On the Y2K stakeout
Well before midnight on New Year's Eve, Raleigh Owens will climb into his car and drive the 10 miles into West Branch, Iowa, to the Herbert Hoover presidential library, where he will wait for the new millennium to arrive.
While the 2,000 citizens of West Branch toast the new year, Owens plans to check the heat, lights, computer system and phone service at the library. Then he will report to the National Archives and Records Administration in Washington, D.C., which operates presidential libraries from Hyde Park, N.Y., to Abilene, Kan.
Meanwhile, high overhead, Federal Aviation Administration chief Jane Garvey will be flying from Washington to Dallas to San Francisco, zipping from time zone to time zone as 1999 rolls over to 2000 to demonstrate that air travel is safe and computers that keep airplanes in the sky are still operating.
For thousands of government computer operators and managers nationwide, ringing in the new year won't mean sipping champagne, blowing horns and throwing confetti. Instead, they "will be working a full weekend," said Shirley Malia, co-chairwoman of the Year 2000 Committee of the federal CIO Council.
For months, agencies have been developing operating plans to monitor events and respond to emergencies. It has been similar to preparing for a hurricane but "a lot more massive," Malia said.
At the center of the effort is the federal Year 2000 Information Coordination Center (ICC). Officials from every agency, as well as from many states and industries, will be at the ICC for the rollover. They will gather and analyze information on incidents as they are reported from across the country and send resources for fixing problems where they are needed.
Roger Baker, chief information officer at the Commerce Department, plans to be in the ICC Dec. 31. Commerce also plans to have teams monitoring systems from offices such as the Patent and Trademark Office in Crystal City, Va. As the weekend progresses, the department plans to make an e-mail broadcast to employees detailing what to do if things go wrong, starting with whether to show up for work Jan. 3.
"My expectation is that while we still have some amount of work to do, it's going to be a normal event," Baker said.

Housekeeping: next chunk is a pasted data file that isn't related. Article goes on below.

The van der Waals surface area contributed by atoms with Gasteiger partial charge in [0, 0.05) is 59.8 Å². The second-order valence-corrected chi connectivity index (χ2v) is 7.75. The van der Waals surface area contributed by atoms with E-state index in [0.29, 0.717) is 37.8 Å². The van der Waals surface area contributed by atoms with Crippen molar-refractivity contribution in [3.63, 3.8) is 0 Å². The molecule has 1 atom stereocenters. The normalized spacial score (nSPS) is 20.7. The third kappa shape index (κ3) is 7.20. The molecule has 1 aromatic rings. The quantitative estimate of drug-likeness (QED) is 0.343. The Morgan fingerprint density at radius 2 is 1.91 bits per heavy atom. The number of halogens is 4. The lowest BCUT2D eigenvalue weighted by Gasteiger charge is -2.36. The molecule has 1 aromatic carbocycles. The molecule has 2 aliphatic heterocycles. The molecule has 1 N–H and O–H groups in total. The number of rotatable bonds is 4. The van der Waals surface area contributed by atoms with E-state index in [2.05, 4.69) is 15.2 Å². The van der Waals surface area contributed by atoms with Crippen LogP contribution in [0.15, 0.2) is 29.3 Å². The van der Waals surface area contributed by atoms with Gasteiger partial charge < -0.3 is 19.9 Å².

The Federal Emergency Management Agency is standing by in case the computer experts are wrong. FEMA plans to begin around-the-clock operations on the night of Dec. 30 and continue through Jan. 4.
Many agencies have set up mini-Year 2000 coordination centers, where officials plan to monitor systems agencywide. A group of technology experts at the U.S. Postal Service plan to ring in the new year by locking themselves in a room early on Dec. 31 at USPS headquarters to begin watching as the world's clocks strike midnight, linked to the outside by satellite imagery technology, radar, computers and telephones.
"The room looks like the command center of the space shuttle," said Postal Service spokesman Mark Saunders.
The Treasury Department has set up a center as well, where workers will staff the around-the-clock command center from Dec. 31 until about Jan. 9 to test computer systems and provide assistance if problems occur at the nation's banks.
The General Services Administration has set up a virtual Year 2000 war room a few blocks from the White House and across the street from the ICC. Workers there will monitor information from 10 regional situation rooms, said Diane Savoy, GSA's assistant CIO. The agency plans to check the computerized systems in thousands of federal buildings, motor vehicle fleets and warehouses full of supplies that it manages.
Any problem will be reported up the chain of command until it gets to the Washington headquarters, where the impact of the problem will be analyzed and determinations made about whether other agencies are experiencing the same problems. If problems appear to be widespread, they will be reported to the ICC.
The Education Department has set up a command center where staff members plan to pull 12-hour shifts. The center will operate from Dec. 28 through Jan. 7.
About five Justice Department employees will staff a Year 2000 information center, which will be set up at the command center that the FBI and its National Infrastructure Protection Center will use to monitor the Year 2000 problem on a broader scale. The information center will be staffed around the clock from 6 p.m., Dec. 30, until 4 p.m., Jan. 4.
Justice's bureaus have set up their own Year 2000 information centers.
"In general for the Department of Justice, it's going to be business as usual," said Linda Burek, deputy CIO for Justice, adding that the department recently has experienced only one noteworthy Year 2000-related problem: a miscalculation in a table within a financial management system. The table was reset and the problem fixed quickly.